Almost 20 years ago while at a family dinner, my sister-in-law (who worked on a cruise ship at the time) said she had “jumped ship” at the last moment to attend the family function. That chance comment spawned images that have haunted me ever since. I knew what she meant, yet my imagination took over. For the remainder of the evening, the writer in me watched a movie play over and over in my mind. A panicked man running along the deck of a Mississippi riverboat as someone chased him. To escape, the pursued man jumped overboard into the murky waters below. Story questions ensued. Who was this man? Who was chasing him, and for what reason? Little did I know at the time, but it would take nearly two decades to finally settle into writing his story and learning the answers to my questions.
Now that I am working on the story, I find myself researching Western riverboats. Laurie Alice Eakes has already filled us in on their origins here, so I thought I would pick up where she left off. This month, I’ll tell you a bit about the riverboats architecture, and as I delve deeper into my research, I’ll probably fill you in on other aspects of riverboat life and lore.
|City of Cairo, Artist A. McLean|
|Main cabin (or Saloon) of the City of Arkansas|
|Ladies Cabin on the J. M. White|
By the 1840’s, riverboat architecture progressed to the point of providing actual staterooms. The staterooms were situated along the perimeter of the main cabin, and each room had two doors. One led into the main cabin, and the other out onto the wide promenade deck, where passengers could sit or stroll. The staterooms also were elaborately decorated, just as the main cabin. They included beds, washstands, mirrors, and other amenities to make their trip comfortable. Most riverboats could accommodate 125 passengers, but paying customers would not be turned away if there was a lack of staterooms. In such cases, the rooms were given to the women and children first, and any men who lacked a room would be bedded down on the floor of the main cabin each night.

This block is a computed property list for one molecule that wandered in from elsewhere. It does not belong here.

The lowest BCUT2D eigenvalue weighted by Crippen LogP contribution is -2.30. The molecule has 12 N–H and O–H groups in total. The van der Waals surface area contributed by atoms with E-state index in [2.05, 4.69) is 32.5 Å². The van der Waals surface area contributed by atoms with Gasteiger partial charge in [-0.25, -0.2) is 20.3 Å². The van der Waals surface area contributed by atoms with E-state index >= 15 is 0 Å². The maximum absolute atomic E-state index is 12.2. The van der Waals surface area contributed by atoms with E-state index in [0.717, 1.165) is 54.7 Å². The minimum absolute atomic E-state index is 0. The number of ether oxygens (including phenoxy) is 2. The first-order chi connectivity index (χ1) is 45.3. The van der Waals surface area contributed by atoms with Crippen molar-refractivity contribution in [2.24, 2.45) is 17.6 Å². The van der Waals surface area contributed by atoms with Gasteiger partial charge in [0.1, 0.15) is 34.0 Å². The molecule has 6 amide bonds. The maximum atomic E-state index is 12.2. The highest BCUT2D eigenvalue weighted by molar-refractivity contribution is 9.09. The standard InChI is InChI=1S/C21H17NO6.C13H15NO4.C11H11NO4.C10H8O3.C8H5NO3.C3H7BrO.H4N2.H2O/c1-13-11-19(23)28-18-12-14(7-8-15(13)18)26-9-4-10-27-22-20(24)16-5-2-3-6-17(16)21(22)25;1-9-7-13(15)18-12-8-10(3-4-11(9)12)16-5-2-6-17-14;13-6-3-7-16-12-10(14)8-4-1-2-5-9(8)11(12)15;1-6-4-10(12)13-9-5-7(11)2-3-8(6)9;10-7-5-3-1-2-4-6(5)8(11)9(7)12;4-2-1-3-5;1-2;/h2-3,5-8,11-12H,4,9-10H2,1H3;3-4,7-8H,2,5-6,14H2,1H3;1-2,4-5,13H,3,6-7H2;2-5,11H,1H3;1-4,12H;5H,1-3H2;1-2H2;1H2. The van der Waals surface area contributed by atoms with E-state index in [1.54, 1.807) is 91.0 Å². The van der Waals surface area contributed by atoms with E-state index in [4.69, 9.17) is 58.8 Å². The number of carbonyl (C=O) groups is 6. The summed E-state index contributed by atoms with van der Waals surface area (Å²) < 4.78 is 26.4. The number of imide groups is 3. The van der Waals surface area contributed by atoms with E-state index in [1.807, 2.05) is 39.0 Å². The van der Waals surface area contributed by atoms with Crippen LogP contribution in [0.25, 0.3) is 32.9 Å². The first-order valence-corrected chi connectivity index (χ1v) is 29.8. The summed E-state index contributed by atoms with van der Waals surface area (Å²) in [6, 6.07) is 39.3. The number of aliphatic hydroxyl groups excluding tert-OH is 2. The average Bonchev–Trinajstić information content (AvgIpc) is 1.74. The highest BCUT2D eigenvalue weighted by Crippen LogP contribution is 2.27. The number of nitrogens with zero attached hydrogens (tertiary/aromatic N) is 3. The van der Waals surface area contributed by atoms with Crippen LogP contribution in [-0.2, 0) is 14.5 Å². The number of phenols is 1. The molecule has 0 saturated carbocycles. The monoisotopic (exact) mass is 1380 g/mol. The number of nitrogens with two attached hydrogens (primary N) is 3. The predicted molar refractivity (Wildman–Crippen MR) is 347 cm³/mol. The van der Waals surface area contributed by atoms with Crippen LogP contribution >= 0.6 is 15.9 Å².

|Boiler deck Promenade on the J. M. White|
(Notice the spittoons spaced every few feet).
Most steamboats were painted completely white, although some had blue roofs, or sometimes blue, green, or red hulls. They added color to the stark white through the use of bright flags and pennants, stained glass windows, as well as elaborate murals depicting the names of the boats.
And speaking of the names of the boats, Hollywood has it wrong. So often in movies where a riverboat plays a part, the name of the vessel is the generic River Queen. In reality, the names were far more interesting. A few examples are Arabia, Gold Dust, or Lady Madison.
It’s your turn. Have you had an opportunity to travel on a riverboat? If so, please share you experience.
Jennifer Uhlarik discovered the western genre as a pre-teen, when she swiped the only “horse” book she found on her older brother’s bookshelf. A new love was born. Across the next ten years, she devoured Louis L’Amour westerns and fell in love with the genre. In college at the University of Tampa, she began penning her own story of the Old West. Armed with a B.A. in writing, she has won five writing competitions and made the top 10 and top 3 in two other competitions. In addition to writing, she has held jobs as a private business owner, a schoolteacher, a marketing director, and her favorite—a full-time homemaker. Jennifer is active in American Christian Fiction Writers and lifetime member of the Florida Writers Association. She lives near Tampa, Florida, with her husband, teenaged son, and five fur children.